9. For use in a peer-to-peer streaming system with a plurality of processing-circuit-peer nodes sharing streaming data by passing the streaming data from parent processing-circuit nodes to child nodes, a method implemented at a parent processing-circuit-peer node of the plurality of processing-circuit-peer nodes, the method comprising: detecting a departure of a child processing-circuit-peer node from a parent processing-circuit node, and responsive to the detection, providing information to other processing-circuit-peer nodes, the provided information used by the other processing-circuit-peer nodes to determine whether or not other processing-circuit-peer nodes are to replace the departed processing-circuit node.

10. For use in a peer-to-peer streaming system with a plurality of processing-circuit-peer nodes sharing streaming data by passing the streaming data from parent nodes to child nodes, a method implemented at a parent processing-circuit-peer node of the plurality of processing-circuit-peer nodes, the method comprising: detecting a departure of a first child processing-circuit-peer node from the peer-to-peer streaming system, wherein, prior to the departure, the first child processing-circuit-peer node was a child processing-circuit-peer node of the parent processing-circuit-peer node and the first child peer provided data to one or more additional child peers; responsive to the detected departure, selecting a second child peer to provide data to the one or more additional child peers; and providing data to the second child peer to facilitate establishment of a connection between the selected child peer and the one or more additional child peers and the parent processing-circuit-peer node.

11. For use in a peer-to-peer streaming system with a plurality of computer-based peer nodes that share streaming data by passing the streaming data from parent computer-based nodes to child computer-based nodes, an arrangement of computer-based nodes, comprising: an existing child computer-based-peer node; a new child computer-based peer node; and a parent computer-based peer node of the existing child computer-based peer node configured and arranged to, in response to a performance metric for the new child computer-based peer node being above a threshold level and a performance metric for the existing child computer-based peer node being below the threshold level, remove the existing child computer-based peer node from the peer-to-peer streaming system, and replace the existing child computer-based peer node with the new child computer-based peer node.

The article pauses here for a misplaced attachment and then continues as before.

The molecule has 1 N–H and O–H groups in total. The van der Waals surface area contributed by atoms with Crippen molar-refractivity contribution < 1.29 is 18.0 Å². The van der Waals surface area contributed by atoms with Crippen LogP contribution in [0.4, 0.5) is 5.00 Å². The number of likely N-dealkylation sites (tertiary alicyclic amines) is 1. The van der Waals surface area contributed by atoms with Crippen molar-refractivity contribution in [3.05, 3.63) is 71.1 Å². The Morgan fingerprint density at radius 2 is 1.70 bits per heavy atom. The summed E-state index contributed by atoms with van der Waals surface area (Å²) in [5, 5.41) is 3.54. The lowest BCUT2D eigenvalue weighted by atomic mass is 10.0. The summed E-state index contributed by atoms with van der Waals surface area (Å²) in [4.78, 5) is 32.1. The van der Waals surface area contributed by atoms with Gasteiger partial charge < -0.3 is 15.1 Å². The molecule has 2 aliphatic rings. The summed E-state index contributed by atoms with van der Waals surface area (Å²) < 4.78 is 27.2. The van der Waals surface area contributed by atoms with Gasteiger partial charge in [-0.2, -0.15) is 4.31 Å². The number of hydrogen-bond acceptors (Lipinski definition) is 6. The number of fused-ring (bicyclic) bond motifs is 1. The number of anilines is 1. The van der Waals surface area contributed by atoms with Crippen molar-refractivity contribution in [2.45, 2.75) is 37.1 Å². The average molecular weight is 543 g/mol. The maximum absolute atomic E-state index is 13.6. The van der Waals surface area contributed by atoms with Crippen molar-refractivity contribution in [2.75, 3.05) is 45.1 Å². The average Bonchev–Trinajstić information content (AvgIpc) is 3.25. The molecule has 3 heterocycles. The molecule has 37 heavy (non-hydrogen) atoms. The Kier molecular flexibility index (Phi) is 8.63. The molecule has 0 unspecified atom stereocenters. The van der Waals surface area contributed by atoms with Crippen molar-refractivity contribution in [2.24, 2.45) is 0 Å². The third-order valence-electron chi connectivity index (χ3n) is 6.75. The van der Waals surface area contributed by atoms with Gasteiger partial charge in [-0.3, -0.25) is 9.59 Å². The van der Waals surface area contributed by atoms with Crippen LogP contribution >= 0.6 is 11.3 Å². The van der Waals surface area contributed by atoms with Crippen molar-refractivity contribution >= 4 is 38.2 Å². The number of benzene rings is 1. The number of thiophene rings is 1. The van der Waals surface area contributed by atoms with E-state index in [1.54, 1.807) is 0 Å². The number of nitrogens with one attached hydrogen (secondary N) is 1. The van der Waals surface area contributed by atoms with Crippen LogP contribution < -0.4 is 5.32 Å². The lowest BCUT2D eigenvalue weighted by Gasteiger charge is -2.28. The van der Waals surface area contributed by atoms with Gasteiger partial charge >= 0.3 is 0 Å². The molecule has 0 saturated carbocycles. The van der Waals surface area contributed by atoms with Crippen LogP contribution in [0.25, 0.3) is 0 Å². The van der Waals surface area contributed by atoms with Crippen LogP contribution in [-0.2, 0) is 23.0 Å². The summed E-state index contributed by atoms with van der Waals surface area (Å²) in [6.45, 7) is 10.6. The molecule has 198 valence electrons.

12. For use in a peer-to-peer streaming system with a plurality of computer-based peer nodes sharing streaming data by passing the streaming data from parent computer-based nodes to child computer-based nodes, an arrangement of computer-based nodes, comprising: computer-based nodes configured and adapted to implement, at a parent computer-based peer node of the plurality of computer-based peer nodes, the method including detecting a departure of a first child computer-based peer node from the peer-to-peer streaming system, wherein, prior to the departure, the first child computer-based peer node was a child computer-based peer node of the parent computer-based peer node and the first child computer-based peer node provided data to one or more additional child computer-based peer nodes; responsive to the detected departure, selecting a second child computer-based peer node to provide data to the one or more additional child computer-based peer nodes; and providing data to the second child computer-based peer node to facilitate establishment of a connection between the selected child computer-based peer node and the one or more additional child computer-based peer nodes and the parent computer-based peer node.

Description:

RELATED PATENT DOCUMENTS

This is a conversion of U.S. Provisional Patent Application Ser. No. 60/015,805, entitled “Methods and Systems for Peer-to-Peer Systems,” and filed on Dec. 21, 2007, to which benefit is claimed under 35 U.S.C. §119.

FIELD OF THE INVENTION

The present invention relates generally to peer-to-peer systems and methods, and more particularly to arrangements and approaches for an overlay topology of a peer-to-peer streaming system.

OVERVIEW

The various protocols and algorithms discussed herein dynamically and actively change the overlay topology of any existing peer-to-peer (P2P) system. The protocols and algorithms can be particularly useful for improving the total system capacity, data transmission delay to individual peers, or system robustness. In peer-to-peer systems, peers are the devices of the network end users, such as laptops, desktop computers and mobile phones. They form an overlay topology by interacting with each other in order to distribute data among themselves.